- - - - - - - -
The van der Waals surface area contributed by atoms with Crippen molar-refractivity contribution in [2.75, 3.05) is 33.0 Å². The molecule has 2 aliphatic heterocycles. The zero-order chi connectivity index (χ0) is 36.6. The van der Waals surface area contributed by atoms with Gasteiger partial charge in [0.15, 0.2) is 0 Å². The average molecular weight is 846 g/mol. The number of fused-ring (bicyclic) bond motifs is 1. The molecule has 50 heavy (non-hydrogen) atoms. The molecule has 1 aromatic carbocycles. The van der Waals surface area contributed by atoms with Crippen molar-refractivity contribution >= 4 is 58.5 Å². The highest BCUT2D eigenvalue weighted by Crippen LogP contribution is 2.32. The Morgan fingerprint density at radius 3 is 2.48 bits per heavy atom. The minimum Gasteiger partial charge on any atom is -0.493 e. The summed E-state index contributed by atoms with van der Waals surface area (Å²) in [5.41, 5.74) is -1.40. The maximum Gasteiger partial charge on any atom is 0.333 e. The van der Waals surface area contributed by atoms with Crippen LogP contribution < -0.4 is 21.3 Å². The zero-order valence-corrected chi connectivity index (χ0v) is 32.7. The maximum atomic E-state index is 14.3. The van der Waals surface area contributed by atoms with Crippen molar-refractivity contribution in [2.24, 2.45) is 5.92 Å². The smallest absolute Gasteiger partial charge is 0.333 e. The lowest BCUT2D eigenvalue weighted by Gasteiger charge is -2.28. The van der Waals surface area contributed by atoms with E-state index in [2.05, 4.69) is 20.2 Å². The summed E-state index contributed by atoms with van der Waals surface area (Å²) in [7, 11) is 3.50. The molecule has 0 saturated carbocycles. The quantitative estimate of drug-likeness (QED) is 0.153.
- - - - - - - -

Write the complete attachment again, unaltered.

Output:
The van der Waals surface area contributed by atoms with Crippen molar-refractivity contribution in [2.75, 3.05) is 33.0 Å². The molecule has 2 aliphatic heterocycles. The zero-order chi connectivity index (χ0) is 36.6. The van der Waals surface area contributed by atoms with Gasteiger partial charge in [0.15, 0.2) is 0 Å². The average molecular weight is 846 g/mol. The number of fused-ring (bicyclic) bond motifs is 1. The molecule has 50 heavy (non-hydrogen) atoms. The molecule has 1 aromatic carbocycles. The van der Waals surface area contributed by atoms with Crippen molar-refractivity contribution >= 4 is 58.5 Å². The highest BCUT2D eigenvalue weighted by Crippen LogP contribution is 2.32. The Morgan fingerprint density at radius 3 is 2.48 bits per heavy atom. The minimum Gasteiger partial charge on any atom is -0.493 e. The summed E-state index contributed by atoms with van der Waals surface area (Å²) in [5.41, 5.74) is -1.40. The maximum Gasteiger partial charge on any atom is 0.333 e. The van der Waals surface area contributed by atoms with Crippen LogP contribution < -0.4 is 21.3 Å². The zero-order valence-corrected chi connectivity index (χ0v) is 32.7. The maximum atomic E-state index is 14.3. The van der Waals surface area contributed by atoms with Crippen molar-refractivity contribution in [2.24, 2.45) is 5.92 Å². The smallest absolute Gasteiger partial charge is 0.333 e. The lowest BCUT2D eigenvalue weighted by Gasteiger charge is -2.28. The van der Waals surface area contributed by atoms with E-state index in [2.05, 4.69) is 20.2 Å². The summed E-state index contributed by atoms with van der Waals surface area (Å²) in [7, 11) is 3.50. The molecule has 0 saturated carbocycles. The quantitative estimate of drug-likeness (QED) is 0.153.